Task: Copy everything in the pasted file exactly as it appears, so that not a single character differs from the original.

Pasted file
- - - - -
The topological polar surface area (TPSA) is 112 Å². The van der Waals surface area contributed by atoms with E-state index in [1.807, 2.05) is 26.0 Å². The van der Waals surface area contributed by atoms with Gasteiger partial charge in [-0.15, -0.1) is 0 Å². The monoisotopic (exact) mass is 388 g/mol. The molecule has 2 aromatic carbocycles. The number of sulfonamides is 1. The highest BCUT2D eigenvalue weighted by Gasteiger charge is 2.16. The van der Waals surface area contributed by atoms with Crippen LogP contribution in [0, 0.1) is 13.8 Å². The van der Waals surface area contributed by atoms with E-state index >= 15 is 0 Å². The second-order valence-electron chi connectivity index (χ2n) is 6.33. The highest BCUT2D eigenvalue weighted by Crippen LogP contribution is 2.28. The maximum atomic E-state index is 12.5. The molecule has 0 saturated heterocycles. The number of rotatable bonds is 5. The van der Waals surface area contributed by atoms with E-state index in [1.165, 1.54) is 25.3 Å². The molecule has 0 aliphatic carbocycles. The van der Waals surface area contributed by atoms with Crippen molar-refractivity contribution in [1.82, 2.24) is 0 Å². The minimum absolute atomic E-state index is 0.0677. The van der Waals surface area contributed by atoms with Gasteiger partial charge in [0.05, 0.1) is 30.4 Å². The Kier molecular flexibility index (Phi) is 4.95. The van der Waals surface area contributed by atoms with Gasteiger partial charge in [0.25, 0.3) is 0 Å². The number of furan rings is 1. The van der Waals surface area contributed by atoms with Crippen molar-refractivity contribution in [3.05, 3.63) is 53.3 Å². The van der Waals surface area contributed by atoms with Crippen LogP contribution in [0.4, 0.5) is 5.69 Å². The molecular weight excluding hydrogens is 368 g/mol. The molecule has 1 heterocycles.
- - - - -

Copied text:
The topological polar surface area (TPSA) is 112 Å². The van der Waals surface area contributed by atoms with E-state index in [1.807, 2.05) is 26.0 Å². The van der Waals surface area contributed by atoms with Gasteiger partial charge in [-0.15, -0.1) is 0 Å². The monoisotopic (exact) mass is 388 g/mol. The molecule has 2 aromatic carbocycles. The number of sulfonamides is 1. The highest BCUT2D eigenvalue weighted by Gasteiger charge is 2.16. The van der Waals surface area contributed by atoms with Crippen LogP contribution in [0, 0.1) is 13.8 Å². The van der Waals surface area contributed by atoms with E-state index >= 15 is 0 Å². The second-order valence-electron chi connectivity index (χ2n) is 6.33. The highest BCUT2D eigenvalue weighted by Crippen LogP contribution is 2.28. The maximum atomic E-state index is 12.5. The molecule has 0 saturated heterocycles. The number of rotatable bonds is 5. The van der Waals surface area contributed by atoms with E-state index in [1.165, 1.54) is 25.3 Å². The molecule has 0 aliphatic carbocycles. The van der Waals surface area contributed by atoms with Crippen molar-refractivity contribution in [1.82, 2.24) is 0 Å². The minimum absolute atomic E-state index is 0.0677. The van der Waals surface area contributed by atoms with Gasteiger partial charge in [0.05, 0.1) is 30.4 Å². The Kier molecular flexibility index (Phi) is 4.95. The van der Waals surface area contributed by atoms with Gasteiger partial charge in [0.25, 0.3) is 0 Å². The number of furan rings is 1. The van der Waals surface area contributed by atoms with Crippen molar-refractivity contribution in [3.05, 3.63) is 53.3 Å². The van der Waals surface area contributed by atoms with Crippen LogP contribution in [0.4, 0.5) is 5.69 Å². The molecular weight excluding hydrogens is 368 g/mol. The molecule has 1 heterocycles.